God and Mathematics Part 1: The Logico-Semantical Paradoxes By Dr John Jensen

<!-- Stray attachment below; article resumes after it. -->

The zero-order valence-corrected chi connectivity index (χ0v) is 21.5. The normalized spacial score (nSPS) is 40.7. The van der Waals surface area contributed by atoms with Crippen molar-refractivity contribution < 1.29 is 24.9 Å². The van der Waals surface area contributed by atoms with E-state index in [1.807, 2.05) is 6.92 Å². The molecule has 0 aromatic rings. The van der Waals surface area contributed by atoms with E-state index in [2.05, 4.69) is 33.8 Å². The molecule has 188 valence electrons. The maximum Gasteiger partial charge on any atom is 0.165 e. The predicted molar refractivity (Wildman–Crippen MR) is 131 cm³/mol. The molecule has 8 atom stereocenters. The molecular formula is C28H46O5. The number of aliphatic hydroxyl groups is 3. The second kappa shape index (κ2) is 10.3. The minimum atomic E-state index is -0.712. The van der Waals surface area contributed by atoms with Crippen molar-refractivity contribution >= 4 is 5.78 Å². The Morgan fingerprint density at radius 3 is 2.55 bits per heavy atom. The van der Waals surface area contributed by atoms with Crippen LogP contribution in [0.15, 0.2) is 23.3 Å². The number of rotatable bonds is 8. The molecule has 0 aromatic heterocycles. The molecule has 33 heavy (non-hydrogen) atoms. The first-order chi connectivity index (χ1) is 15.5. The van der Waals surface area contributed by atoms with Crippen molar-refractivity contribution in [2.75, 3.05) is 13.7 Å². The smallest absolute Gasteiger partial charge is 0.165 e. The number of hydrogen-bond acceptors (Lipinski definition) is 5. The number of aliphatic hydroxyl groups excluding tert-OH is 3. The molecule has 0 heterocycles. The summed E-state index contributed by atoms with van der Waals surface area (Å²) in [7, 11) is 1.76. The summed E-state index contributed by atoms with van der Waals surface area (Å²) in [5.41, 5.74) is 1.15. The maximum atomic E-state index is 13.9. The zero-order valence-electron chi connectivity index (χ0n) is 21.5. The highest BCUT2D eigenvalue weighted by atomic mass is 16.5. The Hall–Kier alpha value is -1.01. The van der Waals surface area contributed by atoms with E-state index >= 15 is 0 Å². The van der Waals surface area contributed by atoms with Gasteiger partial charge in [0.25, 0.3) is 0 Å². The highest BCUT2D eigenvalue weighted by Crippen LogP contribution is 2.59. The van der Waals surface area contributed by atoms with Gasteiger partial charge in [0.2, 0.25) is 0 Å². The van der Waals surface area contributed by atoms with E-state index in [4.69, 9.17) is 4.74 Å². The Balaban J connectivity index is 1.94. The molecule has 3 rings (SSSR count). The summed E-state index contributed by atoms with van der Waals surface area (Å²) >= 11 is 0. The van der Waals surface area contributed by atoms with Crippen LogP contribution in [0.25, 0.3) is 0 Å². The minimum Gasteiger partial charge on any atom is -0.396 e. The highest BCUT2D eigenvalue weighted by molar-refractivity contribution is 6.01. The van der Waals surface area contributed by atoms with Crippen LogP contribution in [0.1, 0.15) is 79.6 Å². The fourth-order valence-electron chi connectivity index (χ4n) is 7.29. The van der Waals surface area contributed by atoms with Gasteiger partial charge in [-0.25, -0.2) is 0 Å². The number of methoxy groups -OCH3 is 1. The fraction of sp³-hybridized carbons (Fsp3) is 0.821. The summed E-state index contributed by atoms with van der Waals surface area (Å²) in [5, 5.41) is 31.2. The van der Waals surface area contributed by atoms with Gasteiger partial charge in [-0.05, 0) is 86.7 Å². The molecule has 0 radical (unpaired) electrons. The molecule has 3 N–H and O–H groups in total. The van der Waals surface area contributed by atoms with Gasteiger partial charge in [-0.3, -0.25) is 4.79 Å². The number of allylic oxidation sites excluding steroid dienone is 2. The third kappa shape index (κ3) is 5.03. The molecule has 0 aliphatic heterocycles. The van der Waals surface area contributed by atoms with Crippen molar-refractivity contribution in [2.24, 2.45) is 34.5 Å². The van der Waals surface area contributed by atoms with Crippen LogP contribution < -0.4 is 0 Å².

I am pleased to be holidaying in Australia taking a break from the dangers of living in the United States, which is now in a state of virtual civil war. Young Chris Knight, whom I knew from America as a student, invited me to write some papers in my spare time while here, which I am pleased to do. See, no rest for the good, as well as the wicked. My interest, as a Christian who believes in the literal truth of the Holy Scriptures is that science has been in many ways a threat to Biblical belief, in ways that are often subtle. Evolution is not subtle, nor is mechanistic accounts of the mind, which eliminate free will and the soul, but a subtle metaphysical threat is posed by certain so-called advances in mathematics, especially the theory of infinity, which in a sense deconstructs one of the divine attributes. If infinity is tamed and is just another mathematical object, as in the theory of transfinite set theory, then it is that much easier, along with the materialist baggage of the modern physical sciences, to abandon God. Who needs that hypothesis, Laplace said to Napoleon: